Thursday, March 08, 2007

Good News for the Glasco Family

A phone call from our brother Keith last evening reported that the “main honcho” had visited Ken at Barnes yesterday afternoon to give a report on the blood marrow tests given last Thursday. The news was good.

I am so ignorant about all this blood stuff--white cells, red cells, blood marrow, chemo--I am not going to say any more than that for fear of being incorrect. The important thing is it was good news.

I have always been embarrassed when friends talked about this sort of thing because I knew I did not understand what they were talking about, and furthermore, I knew the fact that I did not understand was one more piece of evidence that life is unfair. So many parents and grandparents know all about this. I have always been very grateful for my ignorance although ashamed of it.

When our oldest daughter was three or so, we took her from the Illinois side of the river where we farmed in the Mississippi bottoms to Cape Girardeau to shop for a new winter coat. It was an exciting expedition for us because she had older cousins on both sides of the family, and we were fortunate to have beautiful clothes handed down to us. On our tight budget, we were grateful. Nevertheless, it was fun to shop for something brand new.

Suddenly, however, our sales clerk was in tears and had to rush away from us. She came back in a few minutes apologetically explaining that her niece just our daughter’s age had cancer. I still get a lump in my throat when I think of that little girl I never knew. Nor have I forgotten that recognition of the unfairness of life. Unfortunately, many events since then have reinforced that awareness.

The first death I was aware of as a child was my grandmother’s when I was six, and I first heard the word cancer. During all my grade school years, I wanted to be a scientist/doctor, and I wanted to help find a cure for cancer. But childhood ambitions fade, and I did not enter that scientific world. I had an aunt on both sides of my family have cancer and a cousin, but all three lived away and I learned little from their ordeals.

In fact, I felt our family had been unusually free of cancer for many many years until our niece died on New Year’s Day 2002. Again, however, Trudi lived in Texas, and I learned little about the disease itself from that sad loss. Trudi had lymphoma and had been declared in remission and told she could go back to work just a month before her death. She applied and received a part-time job as a registered nurse, but never got to do it because almost immediately she was very ill. There was another completely different cancer lurking in her body that the doctors said they did not know about.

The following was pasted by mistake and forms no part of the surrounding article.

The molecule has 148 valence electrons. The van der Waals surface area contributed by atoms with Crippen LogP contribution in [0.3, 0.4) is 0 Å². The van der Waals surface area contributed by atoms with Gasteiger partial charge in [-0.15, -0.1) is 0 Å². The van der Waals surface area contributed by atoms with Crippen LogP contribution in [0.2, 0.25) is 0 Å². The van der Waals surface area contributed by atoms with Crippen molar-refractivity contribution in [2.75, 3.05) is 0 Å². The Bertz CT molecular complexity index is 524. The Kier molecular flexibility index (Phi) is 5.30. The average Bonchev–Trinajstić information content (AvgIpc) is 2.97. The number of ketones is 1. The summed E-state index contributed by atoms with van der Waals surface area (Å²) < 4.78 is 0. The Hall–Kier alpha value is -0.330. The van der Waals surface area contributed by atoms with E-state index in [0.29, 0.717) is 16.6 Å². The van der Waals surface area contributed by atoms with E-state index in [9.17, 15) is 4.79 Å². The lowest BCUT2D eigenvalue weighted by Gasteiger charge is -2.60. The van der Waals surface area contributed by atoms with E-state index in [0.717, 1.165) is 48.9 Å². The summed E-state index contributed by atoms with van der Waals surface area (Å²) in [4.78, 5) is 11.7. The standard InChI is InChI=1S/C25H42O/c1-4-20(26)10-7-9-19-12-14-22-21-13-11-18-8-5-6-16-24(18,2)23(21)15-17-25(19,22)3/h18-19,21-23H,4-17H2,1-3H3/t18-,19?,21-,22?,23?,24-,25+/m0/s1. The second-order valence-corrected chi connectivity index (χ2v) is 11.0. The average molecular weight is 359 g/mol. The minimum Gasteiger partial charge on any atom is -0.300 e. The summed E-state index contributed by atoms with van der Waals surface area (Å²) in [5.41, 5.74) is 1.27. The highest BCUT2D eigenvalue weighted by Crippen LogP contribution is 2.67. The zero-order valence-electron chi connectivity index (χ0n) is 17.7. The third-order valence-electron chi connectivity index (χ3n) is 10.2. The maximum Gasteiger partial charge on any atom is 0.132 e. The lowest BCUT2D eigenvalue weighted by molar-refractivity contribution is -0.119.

In a way since we have had so few cancer cases, we should not have been surprised to have a family member diagnosed with leukemia. But when a healthy person suddenly becomes ill, it is difficult for the mind to adjust to that knowledge. It seems unbelievable. Visiting a friend this afternoon whose husband has just been diagnosed with lung cancer, I sensed her feeling of wonder that suddenly this healthy man is now taking chemo and their lives are so altered. She is busy learning all that goes with this diagnosis.

Although I failed to do anything with my childhood ambition to find a cure for cancer, I am very grateful for those who stayed the course and have spent their lives studying, observing, experimenting, and discovering not one cure but many cures for all the diseases we call cancer. How much better the odds are today than they were five years ago. I can think of no vocation that deserves more honor from the rest of us than the medical researcher.

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